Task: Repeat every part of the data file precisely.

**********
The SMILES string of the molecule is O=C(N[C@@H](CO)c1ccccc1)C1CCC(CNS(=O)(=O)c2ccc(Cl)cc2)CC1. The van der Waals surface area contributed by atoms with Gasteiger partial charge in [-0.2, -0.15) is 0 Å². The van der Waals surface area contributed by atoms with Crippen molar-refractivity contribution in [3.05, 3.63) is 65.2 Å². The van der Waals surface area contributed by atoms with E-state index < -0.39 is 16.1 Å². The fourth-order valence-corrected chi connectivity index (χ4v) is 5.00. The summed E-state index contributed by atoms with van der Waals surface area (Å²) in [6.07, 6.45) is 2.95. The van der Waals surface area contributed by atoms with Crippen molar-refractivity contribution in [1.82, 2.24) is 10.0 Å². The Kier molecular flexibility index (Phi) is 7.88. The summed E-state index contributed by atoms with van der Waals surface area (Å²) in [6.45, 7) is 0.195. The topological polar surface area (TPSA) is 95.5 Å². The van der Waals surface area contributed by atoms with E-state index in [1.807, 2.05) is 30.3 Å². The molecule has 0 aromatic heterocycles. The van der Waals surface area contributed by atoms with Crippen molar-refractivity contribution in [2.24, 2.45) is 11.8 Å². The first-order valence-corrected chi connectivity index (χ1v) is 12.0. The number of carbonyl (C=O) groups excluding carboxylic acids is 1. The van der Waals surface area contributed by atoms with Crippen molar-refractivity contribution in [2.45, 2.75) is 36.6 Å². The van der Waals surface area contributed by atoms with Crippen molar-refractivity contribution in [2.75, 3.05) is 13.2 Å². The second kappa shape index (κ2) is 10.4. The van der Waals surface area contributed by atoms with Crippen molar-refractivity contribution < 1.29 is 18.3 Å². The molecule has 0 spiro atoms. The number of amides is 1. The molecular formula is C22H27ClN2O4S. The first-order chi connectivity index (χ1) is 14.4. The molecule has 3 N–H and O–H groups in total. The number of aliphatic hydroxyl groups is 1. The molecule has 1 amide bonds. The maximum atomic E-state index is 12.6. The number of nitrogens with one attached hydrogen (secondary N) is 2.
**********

The SMILES string of the molecule is O=C(N[C@@H](CO)c1ccccc1)C1CCC(CNS(=O)(=O)c2ccc(Cl)cc2)CC1. The van der Waals surface area contributed by atoms with Gasteiger partial charge in [-0.2, -0.15) is 0 Å². The van der Waals surface area contributed by atoms with Crippen molar-refractivity contribution in [3.05, 3.63) is 65.2 Å². The van der Waals surface area contributed by atoms with E-state index < -0.39 is 16.1 Å². The fourth-order valence-corrected chi connectivity index (χ4v) is 5.00. The summed E-state index contributed by atoms with van der Waals surface area (Å²) in [6.07, 6.45) is 2.95. The van der Waals surface area contributed by atoms with Crippen molar-refractivity contribution in [1.82, 2.24) is 10.0 Å². The Kier molecular flexibility index (Phi) is 7.88. The summed E-state index contributed by atoms with van der Waals surface area (Å²) in [6.45, 7) is 0.195. The topological polar surface area (TPSA) is 95.5 Å². The van der Waals surface area contributed by atoms with E-state index in [1.807, 2.05) is 30.3 Å². The molecule has 0 aromatic heterocycles. The van der Waals surface area contributed by atoms with Crippen molar-refractivity contribution in [2.24, 2.45) is 11.8 Å². The first-order valence-corrected chi connectivity index (χ1v) is 12.0. The number of carbonyl (C=O) groups excluding carboxylic acids is 1. The van der Waals surface area contributed by atoms with Crippen molar-refractivity contribution in [2.45, 2.75) is 36.6 Å². The van der Waals surface area contributed by atoms with Crippen molar-refractivity contribution in [2.75, 3.05) is 13.2 Å². The second kappa shape index (κ2) is 10.4. The van der Waals surface area contributed by atoms with Crippen molar-refractivity contribution < 1.29 is 18.3 Å². The molecule has 0 spiro atoms. The number of amides is 1. The molecular formula is C22H27ClN2O4S. The first-order chi connectivity index (χ1) is 14.4. The molecule has 3 N–H and O–H groups in total. The number of aliphatic hydroxyl groups is 1. The molecule has 1 amide bonds. The maximum atomic E-state index is 12.6. The number of nitrogens with one attached hydrogen (secondary N) is 2.